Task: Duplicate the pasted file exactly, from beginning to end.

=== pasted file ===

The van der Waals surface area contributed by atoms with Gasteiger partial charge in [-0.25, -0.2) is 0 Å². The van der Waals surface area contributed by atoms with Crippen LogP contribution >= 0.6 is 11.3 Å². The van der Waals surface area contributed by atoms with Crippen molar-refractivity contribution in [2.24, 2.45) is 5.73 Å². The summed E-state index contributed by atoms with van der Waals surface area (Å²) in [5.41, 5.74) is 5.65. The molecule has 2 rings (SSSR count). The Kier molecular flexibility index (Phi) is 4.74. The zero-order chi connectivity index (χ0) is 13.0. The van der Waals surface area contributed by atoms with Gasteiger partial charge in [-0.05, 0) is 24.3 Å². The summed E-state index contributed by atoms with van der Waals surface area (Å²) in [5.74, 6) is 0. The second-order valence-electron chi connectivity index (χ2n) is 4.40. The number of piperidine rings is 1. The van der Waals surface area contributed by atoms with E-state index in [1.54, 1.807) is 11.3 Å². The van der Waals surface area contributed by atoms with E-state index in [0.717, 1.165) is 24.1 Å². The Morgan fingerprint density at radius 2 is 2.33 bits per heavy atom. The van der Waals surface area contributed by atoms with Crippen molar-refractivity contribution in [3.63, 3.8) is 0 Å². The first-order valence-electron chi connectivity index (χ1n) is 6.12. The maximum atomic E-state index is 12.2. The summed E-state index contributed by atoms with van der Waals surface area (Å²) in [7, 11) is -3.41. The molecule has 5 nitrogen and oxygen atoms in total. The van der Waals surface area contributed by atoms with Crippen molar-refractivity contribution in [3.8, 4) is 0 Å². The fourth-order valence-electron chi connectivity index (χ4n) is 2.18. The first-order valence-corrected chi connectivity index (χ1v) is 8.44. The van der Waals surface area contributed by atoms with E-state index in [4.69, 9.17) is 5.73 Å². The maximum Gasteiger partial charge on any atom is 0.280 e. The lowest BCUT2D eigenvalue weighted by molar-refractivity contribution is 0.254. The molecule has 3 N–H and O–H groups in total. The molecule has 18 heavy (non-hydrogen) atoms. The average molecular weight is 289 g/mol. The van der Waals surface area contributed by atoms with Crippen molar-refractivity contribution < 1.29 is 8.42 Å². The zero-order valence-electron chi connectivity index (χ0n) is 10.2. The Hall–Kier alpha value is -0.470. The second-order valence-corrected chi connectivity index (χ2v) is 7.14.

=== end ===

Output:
The van der Waals surface area contributed by atoms with Gasteiger partial charge in [-0.25, -0.2) is 0 Å². The van der Waals surface area contributed by atoms with Crippen LogP contribution >= 0.6 is 11.3 Å². The van der Waals surface area contributed by atoms with Crippen molar-refractivity contribution in [2.24, 2.45) is 5.73 Å². The summed E-state index contributed by atoms with van der Waals surface area (Å²) in [5.41, 5.74) is 5.65. The molecule has 2 rings (SSSR count). The Kier molecular flexibility index (Phi) is 4.74. The zero-order chi connectivity index (χ0) is 13.0. The van der Waals surface area contributed by atoms with Gasteiger partial charge in [-0.05, 0) is 24.3 Å². The summed E-state index contributed by atoms with van der Waals surface area (Å²) in [5.74, 6) is 0. The second-order valence-electron chi connectivity index (χ2n) is 4.40. The number of piperidine rings is 1. The van der Waals surface area contributed by atoms with E-state index in [1.54, 1.807) is 11.3 Å². The van der Waals surface area contributed by atoms with E-state index in [0.717, 1.165) is 24.1 Å². The Morgan fingerprint density at radius 2 is 2.33 bits per heavy atom. The van der Waals surface area contributed by atoms with Crippen molar-refractivity contribution in [3.63, 3.8) is 0 Å². The first-order valence-electron chi connectivity index (χ1n) is 6.12. The maximum atomic E-state index is 12.2. The summed E-state index contributed by atoms with van der Waals surface area (Å²) in [7, 11) is -3.41. The molecule has 5 nitrogen and oxygen atoms in total. The van der Waals surface area contributed by atoms with Crippen molar-refractivity contribution in [3.8, 4) is 0 Å². The fourth-order valence-electron chi connectivity index (χ4n) is 2.18. The first-order valence-corrected chi connectivity index (χ1v) is 8.44. The van der Waals surface area contributed by atoms with E-state index in [4.69, 9.17) is 5.73 Å². The maximum Gasteiger partial charge on any atom is 0.280 e. The lowest BCUT2D eigenvalue weighted by molar-refractivity contribution is 0.254. The molecule has 3 N–H and O–H groups in total. The molecule has 18 heavy (non-hydrogen) atoms. The average molecular weight is 289 g/mol. The van der Waals surface area contributed by atoms with Crippen molar-refractivity contribution < 1.29 is 8.42 Å². The zero-order valence-electron chi connectivity index (χ0n) is 10.2. The Hall–Kier alpha value is -0.470. The second-order valence-corrected chi connectivity index (χ2v) is 7.14.